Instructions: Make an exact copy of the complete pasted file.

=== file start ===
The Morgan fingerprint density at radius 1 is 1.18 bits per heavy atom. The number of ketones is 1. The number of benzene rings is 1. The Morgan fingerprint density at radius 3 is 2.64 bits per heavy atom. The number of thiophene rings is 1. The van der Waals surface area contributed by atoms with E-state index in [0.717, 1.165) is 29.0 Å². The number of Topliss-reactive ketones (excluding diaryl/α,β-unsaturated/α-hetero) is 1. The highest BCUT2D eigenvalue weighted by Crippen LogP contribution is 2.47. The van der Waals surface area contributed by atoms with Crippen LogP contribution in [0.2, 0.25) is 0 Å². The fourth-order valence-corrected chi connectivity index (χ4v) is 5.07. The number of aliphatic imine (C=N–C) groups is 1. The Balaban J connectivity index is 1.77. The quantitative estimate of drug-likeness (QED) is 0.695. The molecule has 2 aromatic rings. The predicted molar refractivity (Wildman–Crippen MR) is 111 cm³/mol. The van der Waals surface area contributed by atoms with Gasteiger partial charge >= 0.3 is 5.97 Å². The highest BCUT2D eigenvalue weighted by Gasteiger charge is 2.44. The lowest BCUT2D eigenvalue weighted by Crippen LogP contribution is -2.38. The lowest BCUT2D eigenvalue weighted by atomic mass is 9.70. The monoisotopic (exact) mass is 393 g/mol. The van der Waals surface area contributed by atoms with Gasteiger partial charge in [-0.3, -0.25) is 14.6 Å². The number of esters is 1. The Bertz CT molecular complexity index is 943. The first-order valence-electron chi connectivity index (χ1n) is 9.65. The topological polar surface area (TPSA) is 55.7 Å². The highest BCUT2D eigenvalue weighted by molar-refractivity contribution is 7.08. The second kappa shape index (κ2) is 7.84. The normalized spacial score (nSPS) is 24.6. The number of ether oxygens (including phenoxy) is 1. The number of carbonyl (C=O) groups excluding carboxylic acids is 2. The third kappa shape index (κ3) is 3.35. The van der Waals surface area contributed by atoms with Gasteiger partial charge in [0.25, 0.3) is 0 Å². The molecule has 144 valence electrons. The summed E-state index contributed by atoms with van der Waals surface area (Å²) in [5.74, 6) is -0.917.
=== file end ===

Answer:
The Morgan fingerprint density at radius 1 is 1.18 bits per heavy atom. The number of ketones is 1. The number of benzene rings is 1. The Morgan fingerprint density at radius 3 is 2.64 bits per heavy atom. The number of thiophene rings is 1. The van der Waals surface area contributed by atoms with E-state index in [0.717, 1.165) is 29.0 Å². The number of Topliss-reactive ketones (excluding diaryl/α,β-unsaturated/α-hetero) is 1. The highest BCUT2D eigenvalue weighted by Crippen LogP contribution is 2.47. The van der Waals surface area contributed by atoms with Crippen LogP contribution in [0.2, 0.25) is 0 Å². The fourth-order valence-corrected chi connectivity index (χ4v) is 5.07. The number of aliphatic imine (C=N–C) groups is 1. The Balaban J connectivity index is 1.77. The quantitative estimate of drug-likeness (QED) is 0.695. The molecule has 2 aromatic rings. The predicted molar refractivity (Wildman–Crippen MR) is 111 cm³/mol. The van der Waals surface area contributed by atoms with Gasteiger partial charge >= 0.3 is 5.97 Å². The highest BCUT2D eigenvalue weighted by Gasteiger charge is 2.44. The lowest BCUT2D eigenvalue weighted by Crippen LogP contribution is -2.38. The lowest BCUT2D eigenvalue weighted by atomic mass is 9.70. The monoisotopic (exact) mass is 393 g/mol. The van der Waals surface area contributed by atoms with Gasteiger partial charge in [-0.3, -0.25) is 14.6 Å². The number of esters is 1. The Bertz CT molecular complexity index is 943. The first-order valence-electron chi connectivity index (χ1n) is 9.65. The topological polar surface area (TPSA) is 55.7 Å². The highest BCUT2D eigenvalue weighted by molar-refractivity contribution is 7.08. The second kappa shape index (κ2) is 7.84. The normalized spacial score (nSPS) is 24.6. The number of ether oxygens (including phenoxy) is 1. The number of carbonyl (C=O) groups excluding carboxylic acids is 2. The third kappa shape index (κ3) is 3.35. The van der Waals surface area contributed by atoms with Gasteiger partial charge in [0.25, 0.3) is 0 Å². The molecule has 144 valence electrons. The summed E-state index contributed by atoms with van der Waals surface area (Å²) in [5.74, 6) is -0.917.